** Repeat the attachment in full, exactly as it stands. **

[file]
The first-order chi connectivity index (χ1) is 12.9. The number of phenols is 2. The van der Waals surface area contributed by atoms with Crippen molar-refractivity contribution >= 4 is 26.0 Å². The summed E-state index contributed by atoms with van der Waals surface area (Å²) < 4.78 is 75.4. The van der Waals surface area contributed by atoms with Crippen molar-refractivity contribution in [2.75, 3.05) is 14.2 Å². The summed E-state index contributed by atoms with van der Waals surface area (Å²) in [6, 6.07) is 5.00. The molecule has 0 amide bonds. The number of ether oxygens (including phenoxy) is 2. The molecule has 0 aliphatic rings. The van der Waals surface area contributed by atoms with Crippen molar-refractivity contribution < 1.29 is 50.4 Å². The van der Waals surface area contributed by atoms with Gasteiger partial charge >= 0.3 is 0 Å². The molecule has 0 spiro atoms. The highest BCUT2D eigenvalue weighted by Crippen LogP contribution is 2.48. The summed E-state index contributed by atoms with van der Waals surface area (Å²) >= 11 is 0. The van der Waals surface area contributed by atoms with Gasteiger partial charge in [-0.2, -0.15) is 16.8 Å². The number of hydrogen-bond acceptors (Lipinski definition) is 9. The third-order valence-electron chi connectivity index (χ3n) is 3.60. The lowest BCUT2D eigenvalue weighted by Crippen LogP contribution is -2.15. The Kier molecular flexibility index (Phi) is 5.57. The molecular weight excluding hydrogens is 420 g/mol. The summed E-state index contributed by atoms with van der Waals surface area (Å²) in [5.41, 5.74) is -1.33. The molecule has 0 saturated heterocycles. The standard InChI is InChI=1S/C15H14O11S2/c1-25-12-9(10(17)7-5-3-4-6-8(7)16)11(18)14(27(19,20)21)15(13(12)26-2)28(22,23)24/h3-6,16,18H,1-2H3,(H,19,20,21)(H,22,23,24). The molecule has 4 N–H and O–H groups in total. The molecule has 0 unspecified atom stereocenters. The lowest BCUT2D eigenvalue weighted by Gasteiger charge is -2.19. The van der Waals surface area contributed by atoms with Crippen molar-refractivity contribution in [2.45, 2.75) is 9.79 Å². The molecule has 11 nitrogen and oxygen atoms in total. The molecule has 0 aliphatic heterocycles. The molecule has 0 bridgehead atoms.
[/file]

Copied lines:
The first-order chi connectivity index (χ1) is 12.9. The number of phenols is 2. The van der Waals surface area contributed by atoms with Crippen molar-refractivity contribution >= 4 is 26.0 Å². The summed E-state index contributed by atoms with van der Waals surface area (Å²) < 4.78 is 75.4. The van der Waals surface area contributed by atoms with Crippen molar-refractivity contribution in [2.75, 3.05) is 14.2 Å². The summed E-state index contributed by atoms with van der Waals surface area (Å²) in [6, 6.07) is 5.00. The molecule has 0 amide bonds. The number of ether oxygens (including phenoxy) is 2. The molecule has 0 aliphatic rings. The van der Waals surface area contributed by atoms with Crippen molar-refractivity contribution < 1.29 is 50.4 Å². The van der Waals surface area contributed by atoms with Gasteiger partial charge >= 0.3 is 0 Å². The molecule has 0 spiro atoms. The highest BCUT2D eigenvalue weighted by Crippen LogP contribution is 2.48. The summed E-state index contributed by atoms with van der Waals surface area (Å²) >= 11 is 0. The van der Waals surface area contributed by atoms with Gasteiger partial charge in [-0.2, -0.15) is 16.8 Å². The number of hydrogen-bond acceptors (Lipinski definition) is 9. The third-order valence-electron chi connectivity index (χ3n) is 3.60. The lowest BCUT2D eigenvalue weighted by Crippen LogP contribution is -2.15. The Kier molecular flexibility index (Phi) is 5.57. The molecular weight excluding hydrogens is 420 g/mol. The summed E-state index contributed by atoms with van der Waals surface area (Å²) in [5.41, 5.74) is -1.33. The molecule has 0 saturated heterocycles. The standard InChI is InChI=1S/C15H14O11S2/c1-25-12-9(10(17)7-5-3-4-6-8(7)16)11(18)14(27(19,20)21)15(13(12)26-2)28(22,23)24/h3-6,16,18H,1-2H3,(H,19,20,21)(H,22,23,24). The molecule has 4 N–H and O–H groups in total. The molecule has 0 unspecified atom stereocenters. The lowest BCUT2D eigenvalue weighted by Gasteiger charge is -2.19. The van der Waals surface area contributed by atoms with Crippen molar-refractivity contribution in [2.45, 2.75) is 9.79 Å². The molecule has 11 nitrogen and oxygen atoms in total. The molecule has 0 aliphatic heterocycles. The molecule has 0 bridgehead atoms.